Still strong at 100
Updated: 2013-06-09 05:49
By Zhuan Ti (China Daily)
The special showing of works by Zhang Taiyan and Yao Dianzhong opened at the National Museum of China in June last year. Photos provided to China Daily
Wang Gang (center), a member of the Political Bureau of the CPC Central Committee, views the art of Zhang Taiyan and Yao Dianzhong.
In long life of creativity and accolades for centenarian Yao Dianzhong, the artist is still producing his unique brushwork, Zhuan Ti reports.
An old Chinese adage says that the style is the man - a man's handwriting is a window into his personality and character.
Now at the age of 100, renowned calligrapher and painter Yao Dianzhong is living proof. His work reflects his deep strength.
The centenarian has been practicing Chinese calligraphy every day since he was very young and is still doing it today.
It is a gift he showed very early in life.
His uncle was a noted scholar who often helped others in his village to read and write.
Under his guidance, Yao received systematic education in Chinese culture.
His interests in calligraphy also grew day by day. It was to become his lifelong calling.
But the person that has the most important influence on Yao is Zhang Taiyan, one of the best-known masters of ancient Chinese culture in modern history.
Yao was among Zhang'a students back in the 1940s and is the only one still alive today.
Zhang, who was also a calligrapher, offered valuable help.
Due to that influence, Yao devoted himself to teaching ancient Chinese culture his entire life.
He taught courses on ancient Chinese culture for more than 70 years and his students are now all over the country.
And in his spare time, he always continued his hobbies.
He is now famous for his calligraphy, poems, paintings and seals - but he is best known for his unique calligraphy.
"Yao has injected his deep understanding of the ancient Chinese culture and his spirit into his calligraphy works," said Huang Jun, a member of the China Calligraphers Association.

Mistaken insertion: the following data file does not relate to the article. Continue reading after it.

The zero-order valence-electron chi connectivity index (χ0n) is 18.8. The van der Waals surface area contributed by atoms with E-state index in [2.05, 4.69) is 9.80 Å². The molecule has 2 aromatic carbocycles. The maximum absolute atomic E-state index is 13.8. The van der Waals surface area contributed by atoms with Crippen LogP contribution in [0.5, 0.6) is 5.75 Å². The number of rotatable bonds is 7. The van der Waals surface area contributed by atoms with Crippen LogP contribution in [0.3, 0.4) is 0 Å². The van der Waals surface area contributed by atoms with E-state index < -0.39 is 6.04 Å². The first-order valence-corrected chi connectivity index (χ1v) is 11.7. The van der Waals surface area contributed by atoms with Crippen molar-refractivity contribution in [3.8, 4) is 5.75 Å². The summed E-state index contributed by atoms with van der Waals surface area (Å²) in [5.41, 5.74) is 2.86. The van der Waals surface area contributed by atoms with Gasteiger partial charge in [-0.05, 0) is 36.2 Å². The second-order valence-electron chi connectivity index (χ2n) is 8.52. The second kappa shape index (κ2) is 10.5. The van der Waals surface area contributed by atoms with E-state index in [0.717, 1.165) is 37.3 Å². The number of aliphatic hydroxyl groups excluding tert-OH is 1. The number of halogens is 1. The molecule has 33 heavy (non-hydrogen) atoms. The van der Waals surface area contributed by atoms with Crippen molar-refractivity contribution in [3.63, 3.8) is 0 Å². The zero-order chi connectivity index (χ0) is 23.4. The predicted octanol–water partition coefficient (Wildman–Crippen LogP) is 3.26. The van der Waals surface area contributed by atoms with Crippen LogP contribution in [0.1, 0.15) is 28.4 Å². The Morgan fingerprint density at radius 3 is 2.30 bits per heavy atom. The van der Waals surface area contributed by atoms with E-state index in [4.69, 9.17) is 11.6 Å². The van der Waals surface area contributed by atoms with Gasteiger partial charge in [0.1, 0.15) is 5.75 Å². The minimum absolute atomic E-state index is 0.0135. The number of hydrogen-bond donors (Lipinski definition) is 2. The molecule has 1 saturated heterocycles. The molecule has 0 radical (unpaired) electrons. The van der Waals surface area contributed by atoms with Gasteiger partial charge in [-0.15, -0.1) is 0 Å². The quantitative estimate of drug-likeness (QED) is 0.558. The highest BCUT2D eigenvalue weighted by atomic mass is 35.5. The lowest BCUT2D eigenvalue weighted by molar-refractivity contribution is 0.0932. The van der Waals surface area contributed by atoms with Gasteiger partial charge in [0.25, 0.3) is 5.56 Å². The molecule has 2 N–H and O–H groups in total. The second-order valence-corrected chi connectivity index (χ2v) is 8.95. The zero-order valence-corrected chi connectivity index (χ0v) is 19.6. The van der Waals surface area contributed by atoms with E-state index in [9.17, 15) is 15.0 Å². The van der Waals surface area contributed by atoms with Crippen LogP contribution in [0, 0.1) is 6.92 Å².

"Yao's scripts are natural and imposing, and full of variety," he said. "It is obviously a result of his decades-long practice and remarkable self-cultivation."
Yao has assimilated the refined essence of many famous calligraphers and developed his own style, said Huang.
A personal interest developed since he was a child is a special penchant for scripts carved on ancient stele. He likes to copy those words.
It helped him to learn scripts of each dynasty, which in turn assisted him greatly in developing his own scripts.
Bai Jingfeng, a director of the China Calligraphers Association, said he is amazed at Yao's long and strong creative force even at 100 years old.
In 2010, Yao damaged his lower back in a small accident. He was forced to spend most his time in bed for six months, according to Bai.
But he miraculously regained his health a year later and can now walk with ease.
He picked up writing brush and resumed practicing scripts and even created many works last year.
Last June, Yao traveled the long distance from his hometown in Shanxi province to Beijing, to unveil an exhibition of his calligraphy and that of his mentor Zhang Taiyan at the National Museum of China.
"These works are still full of energy and spirit," Bai said. "You will be surprised to find out they were created by a centenarian."
Visiting Wudang Mountain.
Memory of Dabie Mountain.
The Villa at West Mountain (four scrolls from right to left).
(China Daily 06/09/2013 page14)